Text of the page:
Nothing has as much impact on our children's education as the quality of teaching. As parents, we need to learn to recognize and insist on great teaching for our kids.
By Sandra Whitehead
Bob Kann, a nationally acclaimed educator, enters a middle school gymnasium riding a unicycle in front of 300 sixth-graders seated on the floor. As he spins circles around the crowd, he explains the role of the jester in a medieval court.
Dressed in a checkered jester’s shirt, Kann juggles a sword, an ax and a dagger.
|What Parents Can Do:
How to Spot a Great Teacher
“Don't try this at home kids, unless your mother’s not home,” he jokes. While giving a brief overview of the physics of juggling items of various weights, he tosses up a toilet seat, a plunger and a roll of toilet paper.
His young audience listens in rapt attention as he goes on to discuss strategies for creating and telling stories with imagination and expression, key aspects of a court jester’s job.
Students leave the gym repeating Kann’s puns and punch lines to each other. He has clearly made an impression.
A great teacher needn’t be as flamboyant a performer as Kann, the former professor of education who left his university post to take his show on the road, speaking to student groups and teacher in-service workshops across the country.
“Great teachers come in many forms,” says Kann. “Two of the best teachers I know have very different styles. One is very laid-back; the other is theatrical and dramatic. The first follows a very clear structure, giving students very specific guidelines and instructions. The second gives students many choices. They are both terrific in their own ways. They both engage their students in learning.”
Why Teaching Matters So Much
Most of us can remember a special teacher who touched our life.
“Sometimes you get that golden teacher,” says Julie Fedynich, a mother of six. When her son Craig’s fourth-grade teacher learned that he wanted to organize a chess team, the teacher stayed after school, sometimes four nights a week, to help him get it up and running. The chess club still meets, benefiting new students year after year – and Craig goes to visit that teacher whenever he can. “It’s so wonderful that they share a bond like that,” says Fedynich.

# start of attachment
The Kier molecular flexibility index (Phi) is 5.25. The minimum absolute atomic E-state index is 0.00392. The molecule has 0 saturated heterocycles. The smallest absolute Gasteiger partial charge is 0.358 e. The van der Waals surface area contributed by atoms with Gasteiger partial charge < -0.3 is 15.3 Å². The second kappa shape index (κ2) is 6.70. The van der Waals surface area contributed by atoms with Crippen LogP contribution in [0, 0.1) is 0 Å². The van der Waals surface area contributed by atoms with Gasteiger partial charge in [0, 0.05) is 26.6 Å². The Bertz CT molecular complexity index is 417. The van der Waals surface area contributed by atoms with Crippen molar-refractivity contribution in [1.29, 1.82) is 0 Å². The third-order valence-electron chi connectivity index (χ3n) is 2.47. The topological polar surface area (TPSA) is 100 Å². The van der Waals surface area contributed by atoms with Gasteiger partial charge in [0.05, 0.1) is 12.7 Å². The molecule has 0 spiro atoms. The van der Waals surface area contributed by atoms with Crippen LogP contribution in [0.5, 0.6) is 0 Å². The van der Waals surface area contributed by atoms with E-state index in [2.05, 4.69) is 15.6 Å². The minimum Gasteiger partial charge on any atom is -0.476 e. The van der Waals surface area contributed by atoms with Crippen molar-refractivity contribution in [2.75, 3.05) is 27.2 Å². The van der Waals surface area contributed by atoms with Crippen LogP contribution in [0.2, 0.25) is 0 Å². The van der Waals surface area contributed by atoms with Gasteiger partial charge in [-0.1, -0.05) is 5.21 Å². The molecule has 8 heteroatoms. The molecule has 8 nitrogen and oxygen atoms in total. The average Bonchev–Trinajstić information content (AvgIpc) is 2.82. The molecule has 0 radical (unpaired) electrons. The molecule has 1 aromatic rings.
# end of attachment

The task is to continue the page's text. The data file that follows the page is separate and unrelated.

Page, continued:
“Great teachers change lives,” says Kann, emphasizing that excellent teachers must both inspire students to continue learning and be competent enough to provide them with the skills and foundation they need to do it.
“We know that with excellent teachers, children’s skills improve immensely, that they produce creative, high-quality work that demonstrates excellence,” says Katherine Boles, a veteran elementary school teacher and co-author of Who’s Teaching Your Children?: Why the Teacher Crisis is Worse Than You Think and What Can Be Done About It.
On the other end of the spectrum, a bad teacher can do a lot of damage. “Poor teaching can have enormous negative effects that last for years,” Boles says.
“Several bad teachers in a row can derail a child’s education,” according to a 2002 Carnegie Challenge Report, which concludes that mounting research has confirmed “the common-sense notion that the quality of teaching is the single most important factor influencing student achievement.”
In Schools We Trust: Creating Communities of Learning in an Era of Testing and Standardization, by Deborah Meier, Beacon Press, 2002. Teaching as a Clinical Profession: A New Challenge for Education, by Michael deCourcy Hinds, Carnegie Corporation of New York, 2002.
The Teaching Gap: Best Ideas from the World’s Teachers for Improving Education in the Classroom, by James Stigler and James Hiebert, The Free Press, 1999.
Who’s Teaching Your Children?: Why the Teacher Crisis is Worse Than You Think and What Can Be Done About It by Vivian Troen & Katherine C. Boles, Yale University Press, 2003
Sandra Whitehead is an award-winning writer and a lecturer at Marquette University. She lives with her husband and three children